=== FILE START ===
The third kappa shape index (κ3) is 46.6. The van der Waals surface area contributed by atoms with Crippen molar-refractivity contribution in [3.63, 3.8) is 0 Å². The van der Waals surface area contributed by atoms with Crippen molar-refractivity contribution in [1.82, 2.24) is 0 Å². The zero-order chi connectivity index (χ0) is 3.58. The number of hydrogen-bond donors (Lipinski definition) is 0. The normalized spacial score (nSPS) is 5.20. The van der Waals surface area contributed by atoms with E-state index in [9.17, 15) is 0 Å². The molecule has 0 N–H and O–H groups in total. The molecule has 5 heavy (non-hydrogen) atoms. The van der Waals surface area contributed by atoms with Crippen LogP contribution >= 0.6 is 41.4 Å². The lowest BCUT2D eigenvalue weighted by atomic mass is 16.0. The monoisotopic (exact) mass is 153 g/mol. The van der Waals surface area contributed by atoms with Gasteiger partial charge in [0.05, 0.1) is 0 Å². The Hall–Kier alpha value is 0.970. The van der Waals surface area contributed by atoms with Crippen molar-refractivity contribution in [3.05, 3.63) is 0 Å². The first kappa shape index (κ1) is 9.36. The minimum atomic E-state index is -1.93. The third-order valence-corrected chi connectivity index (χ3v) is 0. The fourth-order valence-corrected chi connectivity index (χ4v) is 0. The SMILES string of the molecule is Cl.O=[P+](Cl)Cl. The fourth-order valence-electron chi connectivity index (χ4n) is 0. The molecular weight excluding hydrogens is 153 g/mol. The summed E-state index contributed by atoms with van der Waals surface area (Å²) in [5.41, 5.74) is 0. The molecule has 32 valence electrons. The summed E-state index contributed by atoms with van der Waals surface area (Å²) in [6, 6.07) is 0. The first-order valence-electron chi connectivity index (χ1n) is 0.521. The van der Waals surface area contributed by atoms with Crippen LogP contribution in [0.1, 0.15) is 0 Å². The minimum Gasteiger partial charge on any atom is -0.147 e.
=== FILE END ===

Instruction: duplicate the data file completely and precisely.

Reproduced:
The third kappa shape index (κ3) is 46.6. The van der Waals surface area contributed by atoms with Crippen molar-refractivity contribution in [3.63, 3.8) is 0 Å². The van der Waals surface area contributed by atoms with Crippen molar-refractivity contribution in [1.82, 2.24) is 0 Å². The zero-order chi connectivity index (χ0) is 3.58. The number of hydrogen-bond donors (Lipinski definition) is 0. The normalized spacial score (nSPS) is 5.20. The van der Waals surface area contributed by atoms with E-state index in [9.17, 15) is 0 Å². The molecule has 0 N–H and O–H groups in total. The molecule has 5 heavy (non-hydrogen) atoms. The van der Waals surface area contributed by atoms with Crippen LogP contribution >= 0.6 is 41.4 Å². The lowest BCUT2D eigenvalue weighted by atomic mass is 16.0. The monoisotopic (exact) mass is 153 g/mol. The van der Waals surface area contributed by atoms with Gasteiger partial charge in [0.05, 0.1) is 0 Å². The Hall–Kier alpha value is 0.970. The van der Waals surface area contributed by atoms with Crippen molar-refractivity contribution in [3.05, 3.63) is 0 Å². The first kappa shape index (κ1) is 9.36. The minimum atomic E-state index is -1.93. The third-order valence-corrected chi connectivity index (χ3v) is 0. The fourth-order valence-corrected chi connectivity index (χ4v) is 0. The SMILES string of the molecule is Cl.O=[P+](Cl)Cl. The fourth-order valence-electron chi connectivity index (χ4n) is 0. The molecular weight excluding hydrogens is 153 g/mol. The summed E-state index contributed by atoms with van der Waals surface area (Å²) in [5.41, 5.74) is 0. The molecule has 32 valence electrons. The summed E-state index contributed by atoms with van der Waals surface area (Å²) in [6, 6.07) is 0. The first-order valence-electron chi connectivity index (χ1n) is 0.521. The van der Waals surface area contributed by atoms with Crippen LogP contribution in [0.1, 0.15) is 0 Å². The minimum Gasteiger partial charge on any atom is -0.147 e.